Characterization And Story Structure In A World Of Danger .

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It can be a moral turn: The lawyer who had previously taken a bribe to throw her casesuddenly starts to try the case honestly.*It can be a physical and moral turn: Just before a dangerous battle during war, a toughtalking soldier loses his nerve and chooses to hide himself under the dead bodies of hisfallen comrades to avoid being killed.When you create a scene with danger, you must have a turn. If the scene starts out morepositively, it should turn negative, and vice versa. A turn creates suspense, drama,excitement, and interest.Exercise #4: Share this prompt with your students.Go back to your bus outline or your outline where you reverse a scene. Is there a turn? Ifnot, create one. If there is a turn already, for practice, create another turn. Maybe reversethe scene in order to do it. Do you see the effects on characterization and structure? Howdoes it heighten the danger?Wrap-up: Characters show their true character when you escalate the amount of pressureyou put on them. A way to do this is through characterization combined with structure.Character and structure are often thought of as separate disciplines, but they can be oneand the same.Emphasize to Your Students: With character informing the structure of your scene orchapter, you can create a useful outline. Just ask your character about his or her choices,and they will tell you what to write. This is a sure way to get around writer’s block.

The exercises you worked on actually created story structure for your dangerous scene byusing characterization.Share these techniques to remember with your students:1. Use characterization to create structure.2. If a scene isn’t working, reverse it. If you want to keep the scene you’ve just reversed,go back and change prior scenes in your story to make the characterization consistent.3. Always include a turn in your scene work.Share this WORLD OF DANGER BOOKS reading list for students interested in seeingmore of these techniques used in practice:Long Way Down by Jason ReynoldsSadie by Courtney SummersAllegedly by Tiffany JacksonThis lesson plan was created by the author of Your Corner Dark, Desmond Hall. He hasworked as a high school biology and English teacher in East New York, Brooklyn;counseled teenage ex-cons after their release from Rikers Island; and served as SpikeLee’s creative director at Spike DDB. Desmond has served on the board of thePartnership for Drug-Free Kids and the Advertising Council and judged the One Show,the American Advertising Awards, and the NYC Downtown Short Film Festival. He’salso been named one of Variety magazine’s Top 50 Creatives to Watch.This lesson plan has been provided by Simon & Schuster for classroom, library, andreading group use. It may be reproduced in its entirety or excerpted for these purposes.For more Simon & Schuster guides and classroom materials, please visitsimonandschuster.net or simonandschuster.net/thebookpantry.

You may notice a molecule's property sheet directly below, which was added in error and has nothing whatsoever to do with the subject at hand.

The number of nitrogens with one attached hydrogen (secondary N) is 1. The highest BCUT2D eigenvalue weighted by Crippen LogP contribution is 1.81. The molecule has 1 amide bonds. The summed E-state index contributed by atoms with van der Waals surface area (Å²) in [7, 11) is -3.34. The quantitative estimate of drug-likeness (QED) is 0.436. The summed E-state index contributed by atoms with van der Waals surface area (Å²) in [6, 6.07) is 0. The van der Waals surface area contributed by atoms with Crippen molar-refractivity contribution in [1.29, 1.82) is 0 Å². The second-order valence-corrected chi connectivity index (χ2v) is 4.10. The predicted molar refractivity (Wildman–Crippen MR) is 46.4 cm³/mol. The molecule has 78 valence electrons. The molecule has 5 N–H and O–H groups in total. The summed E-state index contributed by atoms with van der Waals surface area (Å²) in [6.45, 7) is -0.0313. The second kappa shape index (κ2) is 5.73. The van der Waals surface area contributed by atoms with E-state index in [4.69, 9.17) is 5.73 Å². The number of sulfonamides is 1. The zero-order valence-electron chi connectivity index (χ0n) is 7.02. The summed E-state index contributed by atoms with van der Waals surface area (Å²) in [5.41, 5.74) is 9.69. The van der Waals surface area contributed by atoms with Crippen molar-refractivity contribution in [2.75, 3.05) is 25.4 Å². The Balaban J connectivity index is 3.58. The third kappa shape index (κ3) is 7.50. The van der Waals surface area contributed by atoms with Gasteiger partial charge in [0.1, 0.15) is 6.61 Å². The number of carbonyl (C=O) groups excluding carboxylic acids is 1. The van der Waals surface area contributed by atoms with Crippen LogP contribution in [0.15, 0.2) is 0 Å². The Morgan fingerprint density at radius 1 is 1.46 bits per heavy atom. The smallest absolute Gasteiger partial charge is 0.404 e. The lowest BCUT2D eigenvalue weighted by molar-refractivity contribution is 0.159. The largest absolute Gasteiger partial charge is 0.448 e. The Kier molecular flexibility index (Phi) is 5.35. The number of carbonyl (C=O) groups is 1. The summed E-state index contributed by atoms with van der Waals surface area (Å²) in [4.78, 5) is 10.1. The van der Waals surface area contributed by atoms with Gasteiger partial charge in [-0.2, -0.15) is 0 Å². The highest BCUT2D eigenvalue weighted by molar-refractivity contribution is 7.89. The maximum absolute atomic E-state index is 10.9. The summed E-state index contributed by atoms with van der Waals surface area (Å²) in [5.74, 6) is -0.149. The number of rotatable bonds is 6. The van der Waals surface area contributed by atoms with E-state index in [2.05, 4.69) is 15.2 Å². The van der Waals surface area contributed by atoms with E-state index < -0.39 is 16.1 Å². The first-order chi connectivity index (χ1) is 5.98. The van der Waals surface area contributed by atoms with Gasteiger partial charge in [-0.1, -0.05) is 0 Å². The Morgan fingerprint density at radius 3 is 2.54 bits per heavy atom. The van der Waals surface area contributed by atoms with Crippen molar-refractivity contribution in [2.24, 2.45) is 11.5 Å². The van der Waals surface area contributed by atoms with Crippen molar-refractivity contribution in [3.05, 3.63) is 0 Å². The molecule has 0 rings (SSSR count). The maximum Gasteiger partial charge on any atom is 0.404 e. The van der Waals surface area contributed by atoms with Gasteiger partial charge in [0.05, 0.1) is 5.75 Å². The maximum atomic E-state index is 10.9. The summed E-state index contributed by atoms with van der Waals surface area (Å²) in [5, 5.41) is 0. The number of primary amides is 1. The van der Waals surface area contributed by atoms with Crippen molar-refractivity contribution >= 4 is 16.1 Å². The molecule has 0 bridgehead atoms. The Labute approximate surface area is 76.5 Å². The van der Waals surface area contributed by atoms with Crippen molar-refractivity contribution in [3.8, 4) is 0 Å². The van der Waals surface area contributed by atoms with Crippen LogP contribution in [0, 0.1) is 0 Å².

Characterization: Characterization is the process by which the writer reveals the personality of a character. The personality is revealed through direct and indirect characterization. Direct characterization is what the protagonist says and does and what the narrator implies. Indirect characterization is what other characters say about the

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